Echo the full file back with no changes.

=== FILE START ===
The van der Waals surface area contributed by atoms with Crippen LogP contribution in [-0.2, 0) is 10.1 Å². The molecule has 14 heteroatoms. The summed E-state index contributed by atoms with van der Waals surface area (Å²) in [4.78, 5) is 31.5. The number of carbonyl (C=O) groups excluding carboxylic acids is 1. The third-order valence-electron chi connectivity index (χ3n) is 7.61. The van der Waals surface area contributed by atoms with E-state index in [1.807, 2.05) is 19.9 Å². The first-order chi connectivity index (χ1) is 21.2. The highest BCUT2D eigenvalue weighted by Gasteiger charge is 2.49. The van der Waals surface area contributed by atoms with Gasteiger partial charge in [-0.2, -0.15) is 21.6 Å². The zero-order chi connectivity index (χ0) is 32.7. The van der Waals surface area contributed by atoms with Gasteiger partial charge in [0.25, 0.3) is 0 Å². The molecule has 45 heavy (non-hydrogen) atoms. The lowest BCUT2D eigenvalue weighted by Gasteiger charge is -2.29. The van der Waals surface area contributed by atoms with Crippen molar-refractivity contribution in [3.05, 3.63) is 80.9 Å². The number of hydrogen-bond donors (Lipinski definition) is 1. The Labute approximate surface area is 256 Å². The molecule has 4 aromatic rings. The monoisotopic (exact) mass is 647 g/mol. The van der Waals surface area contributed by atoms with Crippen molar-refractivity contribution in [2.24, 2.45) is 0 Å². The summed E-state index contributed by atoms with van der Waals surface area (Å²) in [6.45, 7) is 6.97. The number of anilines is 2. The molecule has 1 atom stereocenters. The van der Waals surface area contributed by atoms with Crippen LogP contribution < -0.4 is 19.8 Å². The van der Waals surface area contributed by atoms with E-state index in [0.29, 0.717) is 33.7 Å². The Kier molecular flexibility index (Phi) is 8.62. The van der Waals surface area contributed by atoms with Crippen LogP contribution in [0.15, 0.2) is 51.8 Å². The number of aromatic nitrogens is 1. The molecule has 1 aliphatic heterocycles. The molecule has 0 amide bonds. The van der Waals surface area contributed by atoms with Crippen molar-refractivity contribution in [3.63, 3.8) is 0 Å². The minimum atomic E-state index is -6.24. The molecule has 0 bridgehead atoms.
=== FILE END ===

The van der Waals surface area contributed by atoms with Crippen LogP contribution in [-0.2, 0) is 10.1 Å². The molecule has 14 heteroatoms. The summed E-state index contributed by atoms with van der Waals surface area (Å²) in [4.78, 5) is 31.5. The number of carbonyl (C=O) groups excluding carboxylic acids is 1. The third-order valence-electron chi connectivity index (χ3n) is 7.61. The van der Waals surface area contributed by atoms with E-state index in [1.807, 2.05) is 19.9 Å². The first-order chi connectivity index (χ1) is 21.2. The highest BCUT2D eigenvalue weighted by Gasteiger charge is 2.49. The van der Waals surface area contributed by atoms with Gasteiger partial charge in [-0.2, -0.15) is 21.6 Å². The zero-order chi connectivity index (χ0) is 32.7. The van der Waals surface area contributed by atoms with Gasteiger partial charge in [0.25, 0.3) is 0 Å². The molecule has 45 heavy (non-hydrogen) atoms. The lowest BCUT2D eigenvalue weighted by Gasteiger charge is -2.29. The van der Waals surface area contributed by atoms with Crippen molar-refractivity contribution in [3.05, 3.63) is 80.9 Å². The number of hydrogen-bond donors (Lipinski definition) is 1. The Labute approximate surface area is 256 Å². The molecule has 4 aromatic rings. The monoisotopic (exact) mass is 647 g/mol. The van der Waals surface area contributed by atoms with Crippen molar-refractivity contribution in [2.24, 2.45) is 0 Å². The summed E-state index contributed by atoms with van der Waals surface area (Å²) in [6.45, 7) is 6.97. The number of anilines is 2. The molecule has 1 atom stereocenters. The van der Waals surface area contributed by atoms with Crippen LogP contribution < -0.4 is 19.8 Å². The van der Waals surface area contributed by atoms with E-state index in [0.29, 0.717) is 33.7 Å². The Kier molecular flexibility index (Phi) is 8.62. The van der Waals surface area contributed by atoms with Crippen LogP contribution in [0.15, 0.2) is 51.8 Å². The number of aromatic nitrogens is 1. The molecule has 1 aliphatic heterocycles. The molecule has 0 amide bonds. The van der Waals surface area contributed by atoms with Crippen molar-refractivity contribution in [3.63, 3.8) is 0 Å². The minimum atomic E-state index is -6.24. The molecule has 0 bridgehead atoms.